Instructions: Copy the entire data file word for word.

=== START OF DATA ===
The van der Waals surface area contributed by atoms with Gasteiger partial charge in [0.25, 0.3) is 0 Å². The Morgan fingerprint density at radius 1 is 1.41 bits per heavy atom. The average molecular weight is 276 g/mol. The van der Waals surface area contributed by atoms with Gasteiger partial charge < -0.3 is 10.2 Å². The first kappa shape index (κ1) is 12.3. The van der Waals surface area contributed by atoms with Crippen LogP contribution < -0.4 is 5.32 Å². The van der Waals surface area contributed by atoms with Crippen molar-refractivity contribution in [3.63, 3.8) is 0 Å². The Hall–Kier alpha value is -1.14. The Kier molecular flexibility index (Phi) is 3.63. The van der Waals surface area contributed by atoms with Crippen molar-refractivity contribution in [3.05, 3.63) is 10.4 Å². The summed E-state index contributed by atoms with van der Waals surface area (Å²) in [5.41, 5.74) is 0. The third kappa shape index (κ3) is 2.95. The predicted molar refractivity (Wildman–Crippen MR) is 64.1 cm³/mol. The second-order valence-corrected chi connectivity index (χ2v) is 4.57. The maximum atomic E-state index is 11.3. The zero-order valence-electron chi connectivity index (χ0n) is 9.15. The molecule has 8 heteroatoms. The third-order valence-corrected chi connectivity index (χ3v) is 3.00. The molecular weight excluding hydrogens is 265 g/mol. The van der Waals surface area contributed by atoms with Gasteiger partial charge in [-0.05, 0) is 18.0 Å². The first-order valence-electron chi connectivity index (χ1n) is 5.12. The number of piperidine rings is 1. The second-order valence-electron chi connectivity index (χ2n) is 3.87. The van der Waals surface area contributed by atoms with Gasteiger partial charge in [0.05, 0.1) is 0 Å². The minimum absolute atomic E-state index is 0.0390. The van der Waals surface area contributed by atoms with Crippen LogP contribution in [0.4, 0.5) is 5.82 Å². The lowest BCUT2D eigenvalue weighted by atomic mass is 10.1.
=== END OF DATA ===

The van der Waals surface area contributed by atoms with Gasteiger partial charge in [0.25, 0.3) is 0 Å². The Morgan fingerprint density at radius 1 is 1.41 bits per heavy atom. The average molecular weight is 276 g/mol. The van der Waals surface area contributed by atoms with Gasteiger partial charge < -0.3 is 10.2 Å². The first kappa shape index (κ1) is 12.3. The van der Waals surface area contributed by atoms with Crippen LogP contribution < -0.4 is 5.32 Å². The van der Waals surface area contributed by atoms with Crippen molar-refractivity contribution in [3.63, 3.8) is 0 Å². The Hall–Kier alpha value is -1.14. The Kier molecular flexibility index (Phi) is 3.63. The van der Waals surface area contributed by atoms with Crippen molar-refractivity contribution in [3.05, 3.63) is 10.4 Å². The summed E-state index contributed by atoms with van der Waals surface area (Å²) in [5.41, 5.74) is 0. The third kappa shape index (κ3) is 2.95. The predicted molar refractivity (Wildman–Crippen MR) is 64.1 cm³/mol. The second-order valence-corrected chi connectivity index (χ2v) is 4.57. The maximum atomic E-state index is 11.3. The zero-order valence-electron chi connectivity index (χ0n) is 9.15. The molecule has 8 heteroatoms. The third-order valence-corrected chi connectivity index (χ3v) is 3.00. The molecular weight excluding hydrogens is 265 g/mol. The van der Waals surface area contributed by atoms with Gasteiger partial charge in [-0.05, 0) is 18.0 Å². The first-order valence-electron chi connectivity index (χ1n) is 5.12. The number of piperidine rings is 1. The second-order valence-electron chi connectivity index (χ2n) is 3.87. The van der Waals surface area contributed by atoms with Gasteiger partial charge in [0.05, 0.1) is 0 Å². The minimum absolute atomic E-state index is 0.0390. The van der Waals surface area contributed by atoms with Crippen LogP contribution in [0.4, 0.5) is 5.82 Å². The lowest BCUT2D eigenvalue weighted by atomic mass is 10.1.